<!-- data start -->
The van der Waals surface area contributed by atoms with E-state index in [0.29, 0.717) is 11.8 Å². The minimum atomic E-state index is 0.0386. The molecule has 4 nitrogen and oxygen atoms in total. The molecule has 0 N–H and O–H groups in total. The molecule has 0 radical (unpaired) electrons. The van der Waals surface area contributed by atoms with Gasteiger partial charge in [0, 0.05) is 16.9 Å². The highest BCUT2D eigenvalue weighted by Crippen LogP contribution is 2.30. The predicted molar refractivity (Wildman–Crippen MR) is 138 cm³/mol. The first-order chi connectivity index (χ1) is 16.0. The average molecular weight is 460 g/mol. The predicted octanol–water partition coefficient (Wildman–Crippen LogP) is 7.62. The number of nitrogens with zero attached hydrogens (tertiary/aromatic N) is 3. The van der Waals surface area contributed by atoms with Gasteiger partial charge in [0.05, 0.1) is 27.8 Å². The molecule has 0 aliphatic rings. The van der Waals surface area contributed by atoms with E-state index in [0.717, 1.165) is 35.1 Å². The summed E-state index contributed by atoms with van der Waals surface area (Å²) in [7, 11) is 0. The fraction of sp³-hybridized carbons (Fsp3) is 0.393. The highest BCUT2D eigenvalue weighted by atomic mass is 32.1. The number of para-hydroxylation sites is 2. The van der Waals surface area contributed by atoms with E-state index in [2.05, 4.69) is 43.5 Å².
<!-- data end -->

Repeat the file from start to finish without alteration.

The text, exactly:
The van der Waals surface area contributed by atoms with E-state index in [0.29, 0.717) is 11.8 Å². The minimum atomic E-state index is 0.0386. The molecule has 4 nitrogen and oxygen atoms in total. The molecule has 0 N–H and O–H groups in total. The molecule has 0 radical (unpaired) electrons. The van der Waals surface area contributed by atoms with Gasteiger partial charge in [0, 0.05) is 16.9 Å². The highest BCUT2D eigenvalue weighted by Crippen LogP contribution is 2.30. The predicted molar refractivity (Wildman–Crippen MR) is 138 cm³/mol. The first-order chi connectivity index (χ1) is 16.0. The average molecular weight is 460 g/mol. The predicted octanol–water partition coefficient (Wildman–Crippen LogP) is 7.62. The number of nitrogens with zero attached hydrogens (tertiary/aromatic N) is 3. The van der Waals surface area contributed by atoms with Gasteiger partial charge in [0.05, 0.1) is 27.8 Å². The molecule has 0 aliphatic rings. The van der Waals surface area contributed by atoms with E-state index in [0.717, 1.165) is 35.1 Å². The summed E-state index contributed by atoms with van der Waals surface area (Å²) in [7, 11) is 0. The fraction of sp³-hybridized carbons (Fsp3) is 0.393. The highest BCUT2D eigenvalue weighted by atomic mass is 32.1. The number of para-hydroxylation sites is 2. The van der Waals surface area contributed by atoms with E-state index in [2.05, 4.69) is 43.5 Å².